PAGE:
According to news reports, there are approximately 3,000 North Korean workers in Kuwait, including some active-duty soldiers, seconded to construction projects. In September 2017, Kuwait expelled the resident DPRK ambassador, as part of a wave of such expulsions following North Korea’s sixth nuclear test. Kuwait also announced at the time that it would no longer grant entry visas to North Korean workers, or commercial licenses to North Korean companies. However, the Kuwaiti government also indicated at the time that North Korean workers currently in the country would be allowed to stay until their employment contracts expire. In 2017, reported North Korean exports to Kuwait were valued at $250,000, while there were no reported Kuwaiti exports to North Korea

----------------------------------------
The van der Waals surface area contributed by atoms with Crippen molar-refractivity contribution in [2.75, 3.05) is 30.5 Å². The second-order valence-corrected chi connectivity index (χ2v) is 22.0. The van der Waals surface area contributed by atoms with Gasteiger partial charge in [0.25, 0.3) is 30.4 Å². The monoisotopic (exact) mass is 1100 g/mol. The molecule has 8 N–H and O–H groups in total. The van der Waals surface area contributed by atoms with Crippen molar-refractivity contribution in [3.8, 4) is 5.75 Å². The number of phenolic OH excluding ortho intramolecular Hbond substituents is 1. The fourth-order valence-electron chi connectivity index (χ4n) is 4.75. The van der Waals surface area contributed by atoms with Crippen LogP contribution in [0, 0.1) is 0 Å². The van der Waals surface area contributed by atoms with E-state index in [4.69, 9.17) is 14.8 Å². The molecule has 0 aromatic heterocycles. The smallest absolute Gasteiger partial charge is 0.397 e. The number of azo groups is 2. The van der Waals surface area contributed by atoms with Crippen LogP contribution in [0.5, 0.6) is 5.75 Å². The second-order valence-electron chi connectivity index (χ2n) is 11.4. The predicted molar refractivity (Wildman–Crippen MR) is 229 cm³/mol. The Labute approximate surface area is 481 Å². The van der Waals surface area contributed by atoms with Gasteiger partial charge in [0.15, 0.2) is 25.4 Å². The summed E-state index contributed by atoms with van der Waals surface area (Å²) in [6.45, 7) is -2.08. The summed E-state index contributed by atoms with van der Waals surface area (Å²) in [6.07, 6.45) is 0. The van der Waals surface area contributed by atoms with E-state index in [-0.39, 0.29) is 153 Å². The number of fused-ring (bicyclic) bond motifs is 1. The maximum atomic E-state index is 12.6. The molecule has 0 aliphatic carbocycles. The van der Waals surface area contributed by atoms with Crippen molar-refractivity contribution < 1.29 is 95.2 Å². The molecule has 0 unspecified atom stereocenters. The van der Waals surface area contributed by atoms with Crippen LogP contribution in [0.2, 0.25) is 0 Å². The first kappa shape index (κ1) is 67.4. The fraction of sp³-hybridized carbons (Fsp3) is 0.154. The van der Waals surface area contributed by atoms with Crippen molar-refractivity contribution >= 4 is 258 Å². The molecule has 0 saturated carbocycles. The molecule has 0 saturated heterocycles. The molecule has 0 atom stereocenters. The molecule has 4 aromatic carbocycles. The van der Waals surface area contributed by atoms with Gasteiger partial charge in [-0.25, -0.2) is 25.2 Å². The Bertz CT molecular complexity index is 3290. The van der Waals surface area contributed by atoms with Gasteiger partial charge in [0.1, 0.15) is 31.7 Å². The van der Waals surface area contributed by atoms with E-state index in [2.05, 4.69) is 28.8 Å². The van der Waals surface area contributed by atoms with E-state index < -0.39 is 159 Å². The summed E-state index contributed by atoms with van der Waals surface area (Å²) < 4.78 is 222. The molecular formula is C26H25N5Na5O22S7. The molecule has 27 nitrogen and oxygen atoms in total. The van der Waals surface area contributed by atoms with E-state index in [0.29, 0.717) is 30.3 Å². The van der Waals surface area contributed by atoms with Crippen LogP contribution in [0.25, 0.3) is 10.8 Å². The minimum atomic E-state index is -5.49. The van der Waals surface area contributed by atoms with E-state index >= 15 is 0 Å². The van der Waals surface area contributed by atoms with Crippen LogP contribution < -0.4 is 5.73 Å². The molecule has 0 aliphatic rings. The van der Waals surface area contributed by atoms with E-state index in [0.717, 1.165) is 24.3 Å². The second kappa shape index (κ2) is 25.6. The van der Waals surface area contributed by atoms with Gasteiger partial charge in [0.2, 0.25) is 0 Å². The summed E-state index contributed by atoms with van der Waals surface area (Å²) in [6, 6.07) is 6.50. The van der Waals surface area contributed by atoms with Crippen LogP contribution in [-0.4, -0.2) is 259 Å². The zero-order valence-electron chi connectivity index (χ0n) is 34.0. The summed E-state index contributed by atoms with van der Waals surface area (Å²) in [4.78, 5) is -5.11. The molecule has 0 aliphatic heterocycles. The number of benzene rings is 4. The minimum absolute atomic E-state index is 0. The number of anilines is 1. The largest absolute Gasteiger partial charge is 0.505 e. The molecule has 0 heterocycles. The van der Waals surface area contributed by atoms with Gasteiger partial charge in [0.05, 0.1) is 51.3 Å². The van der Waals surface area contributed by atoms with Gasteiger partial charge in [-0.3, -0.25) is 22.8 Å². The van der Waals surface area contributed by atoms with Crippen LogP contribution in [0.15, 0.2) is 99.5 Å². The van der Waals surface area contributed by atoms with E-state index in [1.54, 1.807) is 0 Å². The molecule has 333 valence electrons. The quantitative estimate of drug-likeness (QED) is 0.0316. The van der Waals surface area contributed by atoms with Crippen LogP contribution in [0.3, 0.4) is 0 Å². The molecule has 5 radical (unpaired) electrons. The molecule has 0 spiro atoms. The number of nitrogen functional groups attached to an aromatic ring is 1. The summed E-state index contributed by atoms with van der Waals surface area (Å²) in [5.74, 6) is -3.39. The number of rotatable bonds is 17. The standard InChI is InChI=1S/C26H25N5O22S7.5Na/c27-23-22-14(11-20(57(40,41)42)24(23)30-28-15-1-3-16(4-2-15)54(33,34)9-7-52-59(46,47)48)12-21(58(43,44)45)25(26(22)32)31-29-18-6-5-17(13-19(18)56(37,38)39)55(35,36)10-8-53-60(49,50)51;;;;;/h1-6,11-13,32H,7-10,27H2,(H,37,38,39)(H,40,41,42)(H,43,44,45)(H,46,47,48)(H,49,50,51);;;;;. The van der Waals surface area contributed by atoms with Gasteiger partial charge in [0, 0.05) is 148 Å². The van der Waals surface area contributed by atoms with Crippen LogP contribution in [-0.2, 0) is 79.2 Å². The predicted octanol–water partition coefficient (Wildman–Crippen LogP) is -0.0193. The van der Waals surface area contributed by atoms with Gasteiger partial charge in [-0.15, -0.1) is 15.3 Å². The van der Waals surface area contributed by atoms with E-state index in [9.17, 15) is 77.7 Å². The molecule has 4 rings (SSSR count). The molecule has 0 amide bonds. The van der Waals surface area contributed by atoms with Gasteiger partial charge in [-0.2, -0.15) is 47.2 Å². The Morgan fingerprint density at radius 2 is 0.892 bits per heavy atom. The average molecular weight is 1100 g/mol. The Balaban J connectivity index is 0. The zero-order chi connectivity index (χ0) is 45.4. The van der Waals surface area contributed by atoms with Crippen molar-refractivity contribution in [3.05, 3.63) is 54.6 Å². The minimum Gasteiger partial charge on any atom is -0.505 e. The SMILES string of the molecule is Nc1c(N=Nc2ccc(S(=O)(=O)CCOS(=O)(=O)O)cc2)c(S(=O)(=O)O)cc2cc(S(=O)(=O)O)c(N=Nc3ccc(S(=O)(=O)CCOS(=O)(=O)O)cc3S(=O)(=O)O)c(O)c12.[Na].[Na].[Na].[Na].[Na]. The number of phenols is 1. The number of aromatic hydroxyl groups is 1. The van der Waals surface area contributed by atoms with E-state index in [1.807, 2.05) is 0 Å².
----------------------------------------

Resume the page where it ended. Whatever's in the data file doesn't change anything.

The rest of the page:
Bahrain-North Korea Relations
Bahrain and North Korea established diplomatic relations in 2001.
In 1987, following the Korean Air Flight 858 bombing that killed 115 people, North Korean agent, Kim Hyon-hui, was apprehended in Bahrain and extradited to South Korea.
Qatar-North Korea Relations
Qatar established diplomatic relations with North Korea in 1993.
Over a thousand North Korean laborers were sent to Qatar for construction projects, including the construction of stadiums for the 2022 World Cup. In September 2017, Qatar announced that it would halt visa issuance for North Korean laborers; by 2018, Qatar reported that only 150 workers remained in-country. In 2017, reported North Korean exports to Qatar were valued at $462,000, while Qatari exports to North Korea were not reporte
United Arab Emirates-North Korea Relations